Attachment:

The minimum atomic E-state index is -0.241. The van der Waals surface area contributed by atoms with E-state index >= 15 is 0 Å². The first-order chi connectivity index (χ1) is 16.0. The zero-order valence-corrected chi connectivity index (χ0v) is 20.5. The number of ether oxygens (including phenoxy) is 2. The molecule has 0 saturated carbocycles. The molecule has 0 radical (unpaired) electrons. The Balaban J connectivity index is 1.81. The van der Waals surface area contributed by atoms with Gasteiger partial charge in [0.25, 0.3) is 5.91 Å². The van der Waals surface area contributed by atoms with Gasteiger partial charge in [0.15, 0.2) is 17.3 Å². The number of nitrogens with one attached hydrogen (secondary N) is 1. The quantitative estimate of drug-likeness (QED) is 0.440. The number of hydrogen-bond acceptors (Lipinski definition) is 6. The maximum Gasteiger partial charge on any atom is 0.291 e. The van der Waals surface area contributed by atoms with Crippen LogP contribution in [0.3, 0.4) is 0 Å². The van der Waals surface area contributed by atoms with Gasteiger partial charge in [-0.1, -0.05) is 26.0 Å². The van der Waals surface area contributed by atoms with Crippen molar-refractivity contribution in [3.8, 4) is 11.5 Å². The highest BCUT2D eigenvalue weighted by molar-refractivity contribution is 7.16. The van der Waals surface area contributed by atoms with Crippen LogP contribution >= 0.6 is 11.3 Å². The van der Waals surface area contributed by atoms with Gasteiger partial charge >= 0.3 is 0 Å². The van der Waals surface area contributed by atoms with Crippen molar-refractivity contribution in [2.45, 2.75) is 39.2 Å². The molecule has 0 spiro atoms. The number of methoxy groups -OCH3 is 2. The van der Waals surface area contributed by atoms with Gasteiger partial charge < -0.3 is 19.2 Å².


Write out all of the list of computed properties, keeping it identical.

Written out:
The minimum atomic E-state index is -0.241. The van der Waals surface area contributed by atoms with E-state index >= 15 is 0 Å². The first-order chi connectivity index (χ1) is 16.0. The zero-order valence-corrected chi connectivity index (χ0v) is 20.5. The number of ether oxygens (including phenoxy) is 2. The molecule has 0 saturated carbocycles. The molecule has 0 radical (unpaired) electrons. The Balaban J connectivity index is 1.81. The van der Waals surface area contributed by atoms with Gasteiger partial charge in [0.25, 0.3) is 5.91 Å². The van der Waals surface area contributed by atoms with Gasteiger partial charge in [0.15, 0.2) is 17.3 Å². The number of nitrogens with one attached hydrogen (secondary N) is 1. The quantitative estimate of drug-likeness (QED) is 0.440. The number of hydrogen-bond acceptors (Lipinski definition) is 6. The maximum Gasteiger partial charge on any atom is 0.291 e. The van der Waals surface area contributed by atoms with Crippen LogP contribution in [0.3, 0.4) is 0 Å². The van der Waals surface area contributed by atoms with Gasteiger partial charge in [-0.1, -0.05) is 26.0 Å². The van der Waals surface area contributed by atoms with Crippen molar-refractivity contribution in [3.8, 4) is 11.5 Å². The highest BCUT2D eigenvalue weighted by molar-refractivity contribution is 7.16. The van der Waals surface area contributed by atoms with Crippen LogP contribution >= 0.6 is 11.3 Å². The van der Waals surface area contributed by atoms with Gasteiger partial charge >= 0.3 is 0 Å². The van der Waals surface area contributed by atoms with Crippen molar-refractivity contribution in [2.45, 2.75) is 39.2 Å². The molecule has 0 spiro atoms. The number of methoxy groups -OCH3 is 2. The van der Waals surface area contributed by atoms with Gasteiger partial charge < -0.3 is 19.2 Å².